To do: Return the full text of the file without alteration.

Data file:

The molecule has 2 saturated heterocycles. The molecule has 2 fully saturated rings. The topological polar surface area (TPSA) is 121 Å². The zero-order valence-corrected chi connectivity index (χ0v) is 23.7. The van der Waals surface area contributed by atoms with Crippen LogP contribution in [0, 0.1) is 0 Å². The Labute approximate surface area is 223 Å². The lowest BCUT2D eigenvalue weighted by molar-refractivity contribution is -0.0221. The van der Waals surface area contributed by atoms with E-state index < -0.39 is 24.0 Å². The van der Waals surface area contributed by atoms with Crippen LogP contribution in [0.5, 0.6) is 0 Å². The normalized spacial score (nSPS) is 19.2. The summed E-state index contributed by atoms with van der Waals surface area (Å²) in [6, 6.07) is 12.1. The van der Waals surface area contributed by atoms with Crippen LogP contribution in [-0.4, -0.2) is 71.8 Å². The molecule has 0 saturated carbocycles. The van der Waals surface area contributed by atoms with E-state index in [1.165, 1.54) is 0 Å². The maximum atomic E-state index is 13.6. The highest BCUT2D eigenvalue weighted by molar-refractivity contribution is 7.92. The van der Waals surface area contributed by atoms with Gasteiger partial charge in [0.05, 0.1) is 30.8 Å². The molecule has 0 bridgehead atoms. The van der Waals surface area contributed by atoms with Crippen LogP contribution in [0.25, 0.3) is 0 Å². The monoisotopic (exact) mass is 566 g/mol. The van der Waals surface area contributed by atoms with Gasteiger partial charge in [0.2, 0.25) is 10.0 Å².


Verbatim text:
The molecule has 2 saturated heterocycles. The molecule has 2 fully saturated rings. The topological polar surface area (TPSA) is 121 Å². The zero-order valence-corrected chi connectivity index (χ0v) is 23.7. The van der Waals surface area contributed by atoms with Crippen LogP contribution in [0, 0.1) is 0 Å². The Labute approximate surface area is 223 Å². The lowest BCUT2D eigenvalue weighted by molar-refractivity contribution is -0.0221. The van der Waals surface area contributed by atoms with E-state index < -0.39 is 24.0 Å². The van der Waals surface area contributed by atoms with Crippen LogP contribution in [0.5, 0.6) is 0 Å². The normalized spacial score (nSPS) is 19.2. The summed E-state index contributed by atoms with van der Waals surface area (Å²) in [6, 6.07) is 12.1. The van der Waals surface area contributed by atoms with Crippen LogP contribution in [-0.4, -0.2) is 71.8 Å². The molecule has 0 saturated carbocycles. The van der Waals surface area contributed by atoms with E-state index in [1.165, 1.54) is 0 Å². The maximum atomic E-state index is 13.6. The highest BCUT2D eigenvalue weighted by molar-refractivity contribution is 7.92. The van der Waals surface area contributed by atoms with Gasteiger partial charge in [0.05, 0.1) is 30.8 Å². The molecule has 0 bridgehead atoms. The van der Waals surface area contributed by atoms with Crippen LogP contribution in [0.25, 0.3) is 0 Å². The monoisotopic (exact) mass is 566 g/mol. The van der Waals surface area contributed by atoms with Gasteiger partial charge in [0.2, 0.25) is 10.0 Å².